Hewlett Packard Enterprise (HPE) is entering the space race, or at least with building technology to be used there.
The company is catching a flight with Elon Musk’s SpaceX, the CRS-12 rocket that will be launching from the Kennedy Space Centre in Florida on the 14th of August, with an HPE supercomputer on board.
The flight of the Dragon Spacecraft, which is heading to the International Space Station National Lab, will take the Spaceborne Computer so that it can be used in a year-long experiment between HPE and NASA.
The idea is to run a high performance commercial off-the-shelf computer system in space, for the first time ever, in order to see how the system would run in the harsh conditions of space for a year.
Far from being a flight of fancy, the hope is to use the information to build a system that would be able to survive a flight to Mars, which would take about a year.
Currently, the problem with space research projects is that the majority of the calculations are done on Earth, due to the limited computing capabilities in space. That creates the problem of transmitting data and latencies, which as the distance between the flight and Earth becomes greater.
By the time a flight were to reach Mars, it could take up to 20 minutes for communications to reach Earth and a further 20 minutes to respond. Clearly that’s not a great scenario for anyone.
Alain Andreoli, Senior Vice President & General Manager, HPE Data Center Infrastructure Group, said that the mission to Mars is: “The next opportunity to propel technological innovation into the next frontier.
“The Spaceborne Computer experiment will not only show us what needs to be done to advance computing in space, it will also spark discoveries for how to improve high performance computing (HPC) on Earth and potentially have a ripple effect in other areas of technology innovation.”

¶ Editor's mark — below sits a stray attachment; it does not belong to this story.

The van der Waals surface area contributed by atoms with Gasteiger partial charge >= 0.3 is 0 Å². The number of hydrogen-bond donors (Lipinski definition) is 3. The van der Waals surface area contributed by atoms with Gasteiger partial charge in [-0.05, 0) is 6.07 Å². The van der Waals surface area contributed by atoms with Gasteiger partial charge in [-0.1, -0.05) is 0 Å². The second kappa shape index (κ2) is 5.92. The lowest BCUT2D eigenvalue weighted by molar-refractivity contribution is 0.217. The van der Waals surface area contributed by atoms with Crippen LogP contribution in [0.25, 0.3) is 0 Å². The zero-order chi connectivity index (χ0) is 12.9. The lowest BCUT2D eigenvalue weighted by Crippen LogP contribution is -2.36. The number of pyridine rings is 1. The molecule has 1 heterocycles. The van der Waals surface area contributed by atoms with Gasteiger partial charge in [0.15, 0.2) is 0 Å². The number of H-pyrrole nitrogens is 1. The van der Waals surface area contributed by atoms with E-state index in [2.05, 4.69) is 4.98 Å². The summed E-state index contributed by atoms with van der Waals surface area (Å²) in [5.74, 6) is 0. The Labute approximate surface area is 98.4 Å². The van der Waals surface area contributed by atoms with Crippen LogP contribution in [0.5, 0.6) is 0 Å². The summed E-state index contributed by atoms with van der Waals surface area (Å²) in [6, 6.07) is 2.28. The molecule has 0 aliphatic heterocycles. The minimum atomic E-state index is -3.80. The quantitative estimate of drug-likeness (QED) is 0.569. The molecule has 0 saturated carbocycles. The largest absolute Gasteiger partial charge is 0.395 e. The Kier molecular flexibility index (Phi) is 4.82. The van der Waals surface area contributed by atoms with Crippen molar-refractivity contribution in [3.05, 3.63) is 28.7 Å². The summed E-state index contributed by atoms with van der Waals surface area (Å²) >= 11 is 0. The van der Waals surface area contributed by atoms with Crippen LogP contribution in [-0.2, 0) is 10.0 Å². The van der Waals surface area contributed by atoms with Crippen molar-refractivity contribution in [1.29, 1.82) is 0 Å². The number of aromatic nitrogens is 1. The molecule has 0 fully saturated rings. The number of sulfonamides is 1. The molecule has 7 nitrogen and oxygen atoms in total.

The Spaceborne Computer is made up of the HPE Apollo 40 class systems with a high speed HPC interconnect that runs on a Linux operating system.
HPE says that there’s no hardware modification to these components but it has created a “unique water-cooled enclosure” for the hardware, in addition to developing purpose-built system software that should hopefully be able to deal with the environmental constrains and reliability requirements.
NASA requires for equipment to be “ruggedized” before it is sent into space due to it having to deal with things like radiation, solar flares, subatomic particles, micrometeoroids, unstable electrical power, and irregular cooling.
HPE’s approach to hardening has gone down the software route in order to save time, money, and weight.
“HPE’s system software will manage real time throttling of the computer systems based on current conditions and can mitigate environmentally induced errors. Even without traditional ruggedizing, the system still passed at least 146 safety tests and certifications in order to be NASA-approved for space,” said Andreoli.
Headline credit to CBR Editor Ellie Burns, who is very proud of her work.
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